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Autonomy, Slavery, and Companion Animals

By Heather Kendrick

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I attempt to resolve the question of whether keeping animals as pets is akin to slavery by considering the significance of liberty to human beings and to nonhuman animals. I distinguish between two senses of liberty: preference liberty and autonomous liberty. Preference liberty is the freedom to satisfy the preferences that one in fact has. Autonomous liberty is the ability to satisfy the preferences that one might haveregardless of whether one actually has those preferences. Preference liberty has a value for animals, but autonomous liberty is meaningless for them. As the core wrong of slavery is the restriction of autonomous liberty, I conclude that pet-keeping is not akin to slavery, though in practice it is often morally wrong for other reasons.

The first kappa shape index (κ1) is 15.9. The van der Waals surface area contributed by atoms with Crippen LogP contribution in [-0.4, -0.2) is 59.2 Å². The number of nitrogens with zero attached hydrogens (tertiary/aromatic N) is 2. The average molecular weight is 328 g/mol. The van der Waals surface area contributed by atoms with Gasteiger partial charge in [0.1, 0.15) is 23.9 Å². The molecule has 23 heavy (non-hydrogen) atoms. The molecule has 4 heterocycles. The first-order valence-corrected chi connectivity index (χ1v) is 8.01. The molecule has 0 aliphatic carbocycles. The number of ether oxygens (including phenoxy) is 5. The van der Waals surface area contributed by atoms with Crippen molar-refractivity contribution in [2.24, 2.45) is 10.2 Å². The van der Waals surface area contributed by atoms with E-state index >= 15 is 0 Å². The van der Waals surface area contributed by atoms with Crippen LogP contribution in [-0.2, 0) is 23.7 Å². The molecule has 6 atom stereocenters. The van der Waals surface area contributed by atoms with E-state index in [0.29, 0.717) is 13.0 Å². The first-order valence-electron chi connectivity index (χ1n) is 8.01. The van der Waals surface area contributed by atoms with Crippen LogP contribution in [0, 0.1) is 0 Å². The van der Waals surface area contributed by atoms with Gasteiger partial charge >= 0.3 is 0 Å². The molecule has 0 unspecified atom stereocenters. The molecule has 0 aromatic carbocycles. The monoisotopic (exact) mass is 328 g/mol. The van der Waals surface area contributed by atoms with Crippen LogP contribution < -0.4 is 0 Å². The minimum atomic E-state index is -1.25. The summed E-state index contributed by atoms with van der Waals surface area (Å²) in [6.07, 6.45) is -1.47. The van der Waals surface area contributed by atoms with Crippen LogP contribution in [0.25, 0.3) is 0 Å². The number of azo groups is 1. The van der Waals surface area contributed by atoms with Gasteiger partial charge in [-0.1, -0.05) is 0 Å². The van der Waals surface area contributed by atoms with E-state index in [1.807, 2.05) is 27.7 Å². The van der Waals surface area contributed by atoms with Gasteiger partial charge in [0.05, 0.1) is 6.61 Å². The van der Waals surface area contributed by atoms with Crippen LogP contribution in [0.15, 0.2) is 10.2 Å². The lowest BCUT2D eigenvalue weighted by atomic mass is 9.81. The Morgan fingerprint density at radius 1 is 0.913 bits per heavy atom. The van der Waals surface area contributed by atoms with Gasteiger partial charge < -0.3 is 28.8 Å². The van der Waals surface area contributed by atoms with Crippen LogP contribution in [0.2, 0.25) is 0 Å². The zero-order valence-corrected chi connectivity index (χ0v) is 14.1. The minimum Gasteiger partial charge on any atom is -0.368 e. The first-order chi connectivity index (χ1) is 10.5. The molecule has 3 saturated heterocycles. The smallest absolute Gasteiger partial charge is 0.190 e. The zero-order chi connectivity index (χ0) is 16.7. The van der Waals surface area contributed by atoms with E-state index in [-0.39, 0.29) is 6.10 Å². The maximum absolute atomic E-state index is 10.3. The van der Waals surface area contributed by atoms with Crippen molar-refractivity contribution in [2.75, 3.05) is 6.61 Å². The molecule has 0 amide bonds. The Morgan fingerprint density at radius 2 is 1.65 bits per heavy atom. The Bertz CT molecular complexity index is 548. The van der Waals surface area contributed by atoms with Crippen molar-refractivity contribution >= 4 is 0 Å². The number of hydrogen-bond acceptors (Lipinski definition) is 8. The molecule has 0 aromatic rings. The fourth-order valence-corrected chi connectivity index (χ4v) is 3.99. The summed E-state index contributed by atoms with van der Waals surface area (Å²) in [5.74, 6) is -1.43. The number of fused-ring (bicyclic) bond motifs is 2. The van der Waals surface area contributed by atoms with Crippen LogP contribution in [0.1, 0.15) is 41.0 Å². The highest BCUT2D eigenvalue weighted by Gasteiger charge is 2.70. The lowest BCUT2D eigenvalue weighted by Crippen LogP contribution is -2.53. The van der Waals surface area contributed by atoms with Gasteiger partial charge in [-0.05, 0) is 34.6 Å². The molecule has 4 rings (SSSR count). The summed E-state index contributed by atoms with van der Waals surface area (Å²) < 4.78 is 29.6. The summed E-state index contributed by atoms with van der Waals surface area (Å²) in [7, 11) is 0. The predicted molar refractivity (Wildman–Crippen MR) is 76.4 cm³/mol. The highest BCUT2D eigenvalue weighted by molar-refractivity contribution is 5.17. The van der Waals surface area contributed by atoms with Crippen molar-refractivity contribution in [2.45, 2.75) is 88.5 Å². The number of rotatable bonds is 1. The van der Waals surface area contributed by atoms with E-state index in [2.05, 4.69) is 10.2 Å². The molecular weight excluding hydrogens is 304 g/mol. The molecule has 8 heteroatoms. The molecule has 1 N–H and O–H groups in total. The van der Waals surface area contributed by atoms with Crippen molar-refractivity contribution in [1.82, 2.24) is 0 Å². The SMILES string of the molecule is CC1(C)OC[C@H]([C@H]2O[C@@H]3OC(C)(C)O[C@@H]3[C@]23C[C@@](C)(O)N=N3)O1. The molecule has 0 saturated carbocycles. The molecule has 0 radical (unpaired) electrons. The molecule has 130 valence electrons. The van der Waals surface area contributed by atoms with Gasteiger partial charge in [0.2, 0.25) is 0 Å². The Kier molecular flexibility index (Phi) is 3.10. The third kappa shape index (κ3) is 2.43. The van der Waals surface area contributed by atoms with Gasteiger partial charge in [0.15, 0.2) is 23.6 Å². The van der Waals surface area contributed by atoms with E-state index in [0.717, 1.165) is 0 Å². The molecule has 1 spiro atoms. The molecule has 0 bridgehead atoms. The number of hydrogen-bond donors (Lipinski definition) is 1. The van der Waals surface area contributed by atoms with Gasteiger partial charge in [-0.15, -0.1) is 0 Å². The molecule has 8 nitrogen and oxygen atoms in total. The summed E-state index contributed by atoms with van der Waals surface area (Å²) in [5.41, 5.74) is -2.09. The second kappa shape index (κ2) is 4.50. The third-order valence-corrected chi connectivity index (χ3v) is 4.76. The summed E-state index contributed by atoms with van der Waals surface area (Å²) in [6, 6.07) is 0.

Marcy Wilhelm-South

Purdue University

Publication Title Between the Species
Volume 22
Issue 1
Pages 236-258
Cite this work

Researchers should cite this work as follows:

  1. Animal roles
  2. Liberty
  3. open access
  4. Pets and companion animals
  5. Philosophy
  6. preferences
  1. open access